Key match-ups: Everyone will point to Calvin Johnson against the Notre Dame secondary as the key match-up, but as most know, I rarely go to the obvious. My key match-up is the experienced Georgia Tech offensive line against the experienced Notre Dame defensive line. Notre Dame will not be easy to run against and I don't care who is playing right tackle, Victor Abiamiri will make his plays. The fact that they have a converted defensive tackle, Mansfield Wrotto, playing his first season on the offensive line is going to be interesting to watch all night. Derek Landri will make plays on the interior as well. The key for the Notre Dame defense is the other defensive end where Ronald Talley and Chris Frome will go heads up against Andrew Gardner . If they are disruptive then the Irish defense will be able to contain the Georgia Tech offense. If they are MIA, I hope you took the over. Watch for Travis Leitko on the interior, he could emerge as a player. Also watch for Notre Dame to mix things up along the line. ND might use three defensive ends at some point.
Anticipated Depth Chart. Returning starter = +.
Reggie Ball will run the offense under center as well as out of the shotgun. 51.7, 49.7 and 48.0 percent. Those are Ball's completion percentages from 2003, 2004 and 2005. 37 touchdowns against 41 interceptions. He has averaged 124 rushing attempts and 365 yards per season.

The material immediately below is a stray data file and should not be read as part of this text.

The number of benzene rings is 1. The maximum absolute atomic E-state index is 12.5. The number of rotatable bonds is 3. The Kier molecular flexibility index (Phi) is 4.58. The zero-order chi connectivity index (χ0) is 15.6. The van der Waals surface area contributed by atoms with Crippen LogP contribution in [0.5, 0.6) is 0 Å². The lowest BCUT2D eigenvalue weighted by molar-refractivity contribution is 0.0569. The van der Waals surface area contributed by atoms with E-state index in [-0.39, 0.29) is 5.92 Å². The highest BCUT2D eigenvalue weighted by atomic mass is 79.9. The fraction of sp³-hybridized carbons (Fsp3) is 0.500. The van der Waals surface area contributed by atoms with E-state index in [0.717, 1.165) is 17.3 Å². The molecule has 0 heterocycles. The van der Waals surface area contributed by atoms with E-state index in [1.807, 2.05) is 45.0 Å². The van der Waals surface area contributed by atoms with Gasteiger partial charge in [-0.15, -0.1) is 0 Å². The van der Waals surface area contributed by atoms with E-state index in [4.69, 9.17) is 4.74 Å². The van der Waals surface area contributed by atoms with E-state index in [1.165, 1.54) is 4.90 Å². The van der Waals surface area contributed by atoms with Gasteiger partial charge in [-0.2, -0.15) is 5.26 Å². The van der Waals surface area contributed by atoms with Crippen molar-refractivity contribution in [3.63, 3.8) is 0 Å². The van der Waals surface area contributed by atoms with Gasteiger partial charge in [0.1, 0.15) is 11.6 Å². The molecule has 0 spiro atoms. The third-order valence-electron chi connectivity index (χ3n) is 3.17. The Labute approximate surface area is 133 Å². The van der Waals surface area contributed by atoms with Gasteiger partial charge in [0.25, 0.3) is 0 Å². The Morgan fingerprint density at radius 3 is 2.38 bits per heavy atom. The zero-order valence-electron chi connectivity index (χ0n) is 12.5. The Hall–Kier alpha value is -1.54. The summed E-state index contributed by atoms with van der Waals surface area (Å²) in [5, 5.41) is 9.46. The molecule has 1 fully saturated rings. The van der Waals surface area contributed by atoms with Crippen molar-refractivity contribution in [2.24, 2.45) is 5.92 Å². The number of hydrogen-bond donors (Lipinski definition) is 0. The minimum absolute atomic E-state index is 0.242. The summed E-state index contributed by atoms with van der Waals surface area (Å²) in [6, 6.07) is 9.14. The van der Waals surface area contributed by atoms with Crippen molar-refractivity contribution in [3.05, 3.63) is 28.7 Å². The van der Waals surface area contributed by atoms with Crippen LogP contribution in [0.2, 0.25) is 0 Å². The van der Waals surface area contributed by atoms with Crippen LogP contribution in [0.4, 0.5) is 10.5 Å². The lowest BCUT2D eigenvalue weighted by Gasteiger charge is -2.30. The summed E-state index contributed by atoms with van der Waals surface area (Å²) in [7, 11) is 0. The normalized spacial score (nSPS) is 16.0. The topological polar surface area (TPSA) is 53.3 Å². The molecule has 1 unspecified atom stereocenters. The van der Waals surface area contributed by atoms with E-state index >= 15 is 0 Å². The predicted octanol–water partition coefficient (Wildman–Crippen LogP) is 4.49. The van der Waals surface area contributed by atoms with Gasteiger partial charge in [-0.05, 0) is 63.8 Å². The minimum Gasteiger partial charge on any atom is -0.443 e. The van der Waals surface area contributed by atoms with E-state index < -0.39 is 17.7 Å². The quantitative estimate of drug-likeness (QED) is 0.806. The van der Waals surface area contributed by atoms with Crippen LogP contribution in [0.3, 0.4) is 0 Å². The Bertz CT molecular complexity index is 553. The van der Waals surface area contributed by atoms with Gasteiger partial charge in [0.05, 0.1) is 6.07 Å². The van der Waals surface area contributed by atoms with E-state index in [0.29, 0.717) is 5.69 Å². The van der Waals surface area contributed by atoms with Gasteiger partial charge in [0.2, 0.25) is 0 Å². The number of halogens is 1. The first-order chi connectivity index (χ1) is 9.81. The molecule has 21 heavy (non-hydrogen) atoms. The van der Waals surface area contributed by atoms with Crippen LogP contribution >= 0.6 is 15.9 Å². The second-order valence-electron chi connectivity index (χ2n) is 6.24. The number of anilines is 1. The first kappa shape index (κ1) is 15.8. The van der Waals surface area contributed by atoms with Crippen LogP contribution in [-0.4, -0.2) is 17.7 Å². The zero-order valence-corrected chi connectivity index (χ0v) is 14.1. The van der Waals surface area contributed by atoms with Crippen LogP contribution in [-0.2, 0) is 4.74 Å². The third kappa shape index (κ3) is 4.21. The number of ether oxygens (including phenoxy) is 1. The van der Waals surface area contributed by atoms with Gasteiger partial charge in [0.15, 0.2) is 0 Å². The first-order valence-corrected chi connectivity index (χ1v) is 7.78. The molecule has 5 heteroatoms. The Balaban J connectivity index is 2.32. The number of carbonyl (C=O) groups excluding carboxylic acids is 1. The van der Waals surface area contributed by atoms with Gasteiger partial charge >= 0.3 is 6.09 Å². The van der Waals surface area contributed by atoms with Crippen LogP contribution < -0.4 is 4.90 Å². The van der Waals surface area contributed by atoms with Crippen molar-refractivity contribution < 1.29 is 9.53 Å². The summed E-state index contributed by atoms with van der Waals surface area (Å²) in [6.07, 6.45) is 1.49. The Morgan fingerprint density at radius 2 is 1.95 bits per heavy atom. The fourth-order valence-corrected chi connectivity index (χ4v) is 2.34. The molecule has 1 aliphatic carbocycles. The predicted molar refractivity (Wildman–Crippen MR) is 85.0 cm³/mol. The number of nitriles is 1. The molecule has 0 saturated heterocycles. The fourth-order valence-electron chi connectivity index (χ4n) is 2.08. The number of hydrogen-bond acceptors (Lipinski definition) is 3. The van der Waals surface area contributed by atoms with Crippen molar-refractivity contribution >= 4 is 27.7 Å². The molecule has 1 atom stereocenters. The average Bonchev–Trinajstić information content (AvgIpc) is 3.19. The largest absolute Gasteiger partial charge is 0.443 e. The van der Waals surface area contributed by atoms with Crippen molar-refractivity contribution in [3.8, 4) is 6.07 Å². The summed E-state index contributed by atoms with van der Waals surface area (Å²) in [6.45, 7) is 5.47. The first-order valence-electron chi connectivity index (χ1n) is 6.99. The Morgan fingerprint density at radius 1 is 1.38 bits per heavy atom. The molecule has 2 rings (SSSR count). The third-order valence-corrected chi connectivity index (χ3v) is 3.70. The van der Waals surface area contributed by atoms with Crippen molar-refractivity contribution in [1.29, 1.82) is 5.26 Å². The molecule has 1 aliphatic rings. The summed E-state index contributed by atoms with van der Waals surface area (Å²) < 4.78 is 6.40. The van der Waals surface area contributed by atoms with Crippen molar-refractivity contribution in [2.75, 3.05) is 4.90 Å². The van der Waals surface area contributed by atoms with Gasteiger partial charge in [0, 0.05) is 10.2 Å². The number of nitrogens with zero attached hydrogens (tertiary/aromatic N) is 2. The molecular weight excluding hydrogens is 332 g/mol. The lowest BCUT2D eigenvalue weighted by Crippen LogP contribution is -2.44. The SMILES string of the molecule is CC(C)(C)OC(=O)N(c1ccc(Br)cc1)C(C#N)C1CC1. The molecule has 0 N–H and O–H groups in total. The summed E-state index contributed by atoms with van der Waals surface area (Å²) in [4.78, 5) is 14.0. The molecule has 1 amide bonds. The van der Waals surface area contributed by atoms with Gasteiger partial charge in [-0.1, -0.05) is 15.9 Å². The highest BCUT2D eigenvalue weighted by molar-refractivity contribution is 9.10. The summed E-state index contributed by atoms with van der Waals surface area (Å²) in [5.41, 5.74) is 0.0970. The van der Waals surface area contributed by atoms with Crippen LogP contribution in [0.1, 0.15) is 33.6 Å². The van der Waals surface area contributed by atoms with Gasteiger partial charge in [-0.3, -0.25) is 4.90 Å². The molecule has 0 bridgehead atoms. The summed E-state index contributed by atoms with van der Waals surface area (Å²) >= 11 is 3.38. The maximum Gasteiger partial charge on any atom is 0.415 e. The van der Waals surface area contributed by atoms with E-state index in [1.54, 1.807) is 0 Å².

Ball is listed at 5-11 which could be a reason why he struggles in the passing game. There was a quarterback competition over the summer, but obviously Taylor Bennett was not the answer.
Tashard Choice will play his second season in a Yellow Jacket
uniform after transferring from Oklahoma. Choice is a very solid back. He has
good size and decent speed. He can run between the tackles and he has enough quickness
to work to the outside. That being said most of his yardage will come between
the hash marks. If he gets going behind the solid offensive line, he'll open
things up in the passing game. The Notre Dame front must slow him up at the